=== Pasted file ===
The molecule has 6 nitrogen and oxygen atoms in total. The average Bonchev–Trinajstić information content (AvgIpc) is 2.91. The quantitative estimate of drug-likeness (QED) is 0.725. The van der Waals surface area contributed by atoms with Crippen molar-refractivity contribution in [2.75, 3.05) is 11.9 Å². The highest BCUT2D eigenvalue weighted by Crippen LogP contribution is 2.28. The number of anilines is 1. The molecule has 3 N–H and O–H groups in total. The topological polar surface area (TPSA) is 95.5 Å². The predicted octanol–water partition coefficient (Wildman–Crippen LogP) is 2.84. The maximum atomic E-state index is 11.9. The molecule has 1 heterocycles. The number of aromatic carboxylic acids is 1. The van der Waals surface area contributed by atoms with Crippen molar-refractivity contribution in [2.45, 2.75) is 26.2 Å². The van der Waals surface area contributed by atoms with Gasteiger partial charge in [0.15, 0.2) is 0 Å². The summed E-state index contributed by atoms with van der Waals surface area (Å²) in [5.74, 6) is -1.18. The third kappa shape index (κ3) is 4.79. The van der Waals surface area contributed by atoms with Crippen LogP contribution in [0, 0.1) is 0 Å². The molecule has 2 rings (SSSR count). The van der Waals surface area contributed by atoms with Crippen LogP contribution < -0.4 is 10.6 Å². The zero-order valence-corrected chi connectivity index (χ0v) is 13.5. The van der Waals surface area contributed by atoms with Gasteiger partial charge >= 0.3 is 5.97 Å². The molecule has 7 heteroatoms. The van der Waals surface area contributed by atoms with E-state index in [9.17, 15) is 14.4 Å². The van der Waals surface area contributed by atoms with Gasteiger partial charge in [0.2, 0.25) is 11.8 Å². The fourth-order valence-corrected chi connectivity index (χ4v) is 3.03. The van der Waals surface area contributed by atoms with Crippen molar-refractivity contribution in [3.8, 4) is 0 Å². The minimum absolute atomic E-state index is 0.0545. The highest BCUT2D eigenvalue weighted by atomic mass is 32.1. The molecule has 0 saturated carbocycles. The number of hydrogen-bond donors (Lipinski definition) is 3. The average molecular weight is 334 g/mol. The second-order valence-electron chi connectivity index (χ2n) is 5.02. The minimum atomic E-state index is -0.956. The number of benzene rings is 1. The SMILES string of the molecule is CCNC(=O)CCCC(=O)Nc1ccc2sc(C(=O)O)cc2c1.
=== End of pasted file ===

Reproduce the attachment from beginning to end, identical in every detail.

The molecule has 6 nitrogen and oxygen atoms in total. The average Bonchev–Trinajstić information content (AvgIpc) is 2.91. The quantitative estimate of drug-likeness (QED) is 0.725. The van der Waals surface area contributed by atoms with Crippen molar-refractivity contribution in [2.75, 3.05) is 11.9 Å². The highest BCUT2D eigenvalue weighted by Crippen LogP contribution is 2.28. The number of anilines is 1. The molecule has 3 N–H and O–H groups in total. The topological polar surface area (TPSA) is 95.5 Å². The predicted octanol–water partition coefficient (Wildman–Crippen LogP) is 2.84. The maximum atomic E-state index is 11.9. The molecule has 1 heterocycles. The number of aromatic carboxylic acids is 1. The van der Waals surface area contributed by atoms with Crippen molar-refractivity contribution in [2.45, 2.75) is 26.2 Å². The van der Waals surface area contributed by atoms with Gasteiger partial charge in [0.15, 0.2) is 0 Å². The summed E-state index contributed by atoms with van der Waals surface area (Å²) in [5.74, 6) is -1.18. The third kappa shape index (κ3) is 4.79. The van der Waals surface area contributed by atoms with Crippen LogP contribution in [0, 0.1) is 0 Å². The molecule has 2 rings (SSSR count). The van der Waals surface area contributed by atoms with Crippen LogP contribution < -0.4 is 10.6 Å². The zero-order valence-corrected chi connectivity index (χ0v) is 13.5. The van der Waals surface area contributed by atoms with Gasteiger partial charge >= 0.3 is 5.97 Å². The molecule has 7 heteroatoms. The van der Waals surface area contributed by atoms with E-state index in [9.17, 15) is 14.4 Å². The van der Waals surface area contributed by atoms with Gasteiger partial charge in [0.2, 0.25) is 11.8 Å². The fourth-order valence-corrected chi connectivity index (χ4v) is 3.03. The van der Waals surface area contributed by atoms with Crippen molar-refractivity contribution in [3.8, 4) is 0 Å². The minimum absolute atomic E-state index is 0.0545. The highest BCUT2D eigenvalue weighted by atomic mass is 32.1. The molecule has 0 saturated carbocycles. The number of hydrogen-bond donors (Lipinski definition) is 3. The average molecular weight is 334 g/mol. The second-order valence-electron chi connectivity index (χ2n) is 5.02. The minimum atomic E-state index is -0.956. The number of benzene rings is 1. The SMILES string of the molecule is CCNC(=O)CCCC(=O)Nc1ccc2sc(C(=O)O)cc2c1.